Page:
Each year as the holidays start to take hold, my mom sets aside “girl time” for my daughters and my niece. They spend the entire day making holiday cookies. Some for family. Some for friends. Some as gifts. Some is an understatement. Lots of cookies is more accurate.
Lots and lots of cookies to be more specific.
Madison and Kennedy are at an age where they can really participate and understand the value of this quality time with their grandma. Ahead of time, they discuss their favorite treats and make a plan for which to make. Each year they add a new one and remove one that no longer was a favorite.
Each of the girls shares their thoughts on what they liked and didn’t. Of course, there are a few family favorites that she’s been making since I was a kid. My mom always keeps those on the list to ensure the new generation can enjoy them as well. I’m glad she has involved Madison and Kennedy in this tradition. Not only are they learning some great skills, but the bonding is priceless. They are creating memories they’ll cherish for their lifetime and they’re learning some of my mom’s secret recipes in the process.
My mom is like that. Sharing her favorite recipes is important. While Christmas for some people involves a ham or maybe a turkey along with all the traditional sides, for our family it means homemade spaghetti, gnocchi, sauce, meatballs and braciole. They’re all recipes that I hold dear. Last year while canning spaghetti sauce, I shared a photo on Facebook and my relatives proceeded to ask for the recipe. It wasn’t mine to give. My mom, of course, immediately shared. For my cousins who had not learned the recipe from my grandmother, they were ever so grateful to my mom.
Me, on the other hand… I’m always cautious about sharing recipes. A few years ago Kennedy took responsibility for preparing my mom’s vegetable dip recipe for our family gatherings. Taking pride in the recipe and her creation, she often makes a batch just to enjoy for snacking and taking to school with veggies to eat at lunch. She’s let her friends try the dip and they’ve immediately asked for the recipe. My response has always been the same, “It’s Grandma Lanee’s recipe. You have to ask her before sharing it.”
This year while at our annual Christmas baking girls’ day, Kennedy asked my mom about sharing her “secret recipes” and my proceeded to put me in my place. She looked at us and in a voice filled with heartbreak said if there’s ever a recipe of hers that someone else wants, we are welcome to share. Then she reminded me of a story that I felt needed to be passed along for the rest of the world to consider. My dad came from a large family. He was the oldest of eight children. Each year, his grandmother made a pineapple dessert that everyone in the family lined up for. To them, it was state fair, blue ribbon quality. As my dad and his brothers married, the wives asked his grandmother for the recipe which she made from memory. She never shared it.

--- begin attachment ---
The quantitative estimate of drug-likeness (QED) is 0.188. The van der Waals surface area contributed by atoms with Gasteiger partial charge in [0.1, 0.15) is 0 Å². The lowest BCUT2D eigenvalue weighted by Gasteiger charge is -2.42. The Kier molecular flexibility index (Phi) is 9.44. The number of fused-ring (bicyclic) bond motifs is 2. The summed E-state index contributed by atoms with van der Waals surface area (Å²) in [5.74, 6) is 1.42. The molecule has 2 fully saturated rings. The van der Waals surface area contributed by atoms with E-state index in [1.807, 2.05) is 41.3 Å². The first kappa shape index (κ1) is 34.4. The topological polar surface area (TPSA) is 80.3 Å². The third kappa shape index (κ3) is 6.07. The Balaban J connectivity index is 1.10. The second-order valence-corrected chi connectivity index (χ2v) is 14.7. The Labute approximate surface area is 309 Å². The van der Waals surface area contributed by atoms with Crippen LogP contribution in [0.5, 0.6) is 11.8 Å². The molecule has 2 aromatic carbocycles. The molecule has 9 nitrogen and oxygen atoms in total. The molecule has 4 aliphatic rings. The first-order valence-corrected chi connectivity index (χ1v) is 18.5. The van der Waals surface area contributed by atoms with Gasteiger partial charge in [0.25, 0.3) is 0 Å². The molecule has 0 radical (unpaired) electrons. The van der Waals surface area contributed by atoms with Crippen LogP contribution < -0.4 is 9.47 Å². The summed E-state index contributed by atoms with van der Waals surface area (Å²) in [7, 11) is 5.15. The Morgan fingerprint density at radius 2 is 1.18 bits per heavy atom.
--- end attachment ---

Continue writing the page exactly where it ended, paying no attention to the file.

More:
Not once. Not with anyone.
Nor did she write it down anywhere for anyone to have after. Sadly, the recipe went to the grave with her. Every year, my aunts try to recreate the recipe from what they knew was included, but have never been able to get it just right. My uncles still enjoy it and appreciate the love that goes into trying to recreate it, but they all admit that something is still missing. I’ve heard this story many times in my lifetime and have personally witnessed the sadness. Every year as my uncles eat the latest iteration of the legendary pineapple dessert, they discuss how unfortunate it was that grandmother was so unwilling to share her secret recipe.
But this time when my mom shared the story, she told me something I hadn’t heard before. The pineapple dessert incident wasn’t an island. This wasn’t the only time and not only recipe that was held too tightly. There were others and they all went to the grave with my great-grandmother. Kennedy and I both heard as her voice trembled and she fought back tears. Mom said she never wanted to be that person… The one who selfishly kept it all to herself. We were free to share any of her recipes without worrying about asking permission.
That was the turning point for me. It put it all into perspective. My mom had lived and witness the heartache far longer than I had.
Recipes are a tradition and if they aren’t shared then they will be lost. If you’re one of the people who thinks it’s important to keep all your recipes secret, please reconsider. Don’t take your secrets with you when you leave. Share them with the people that love you and you’ll be remembered every time they feast on what used to be your secret.
What is your favorite family recipe?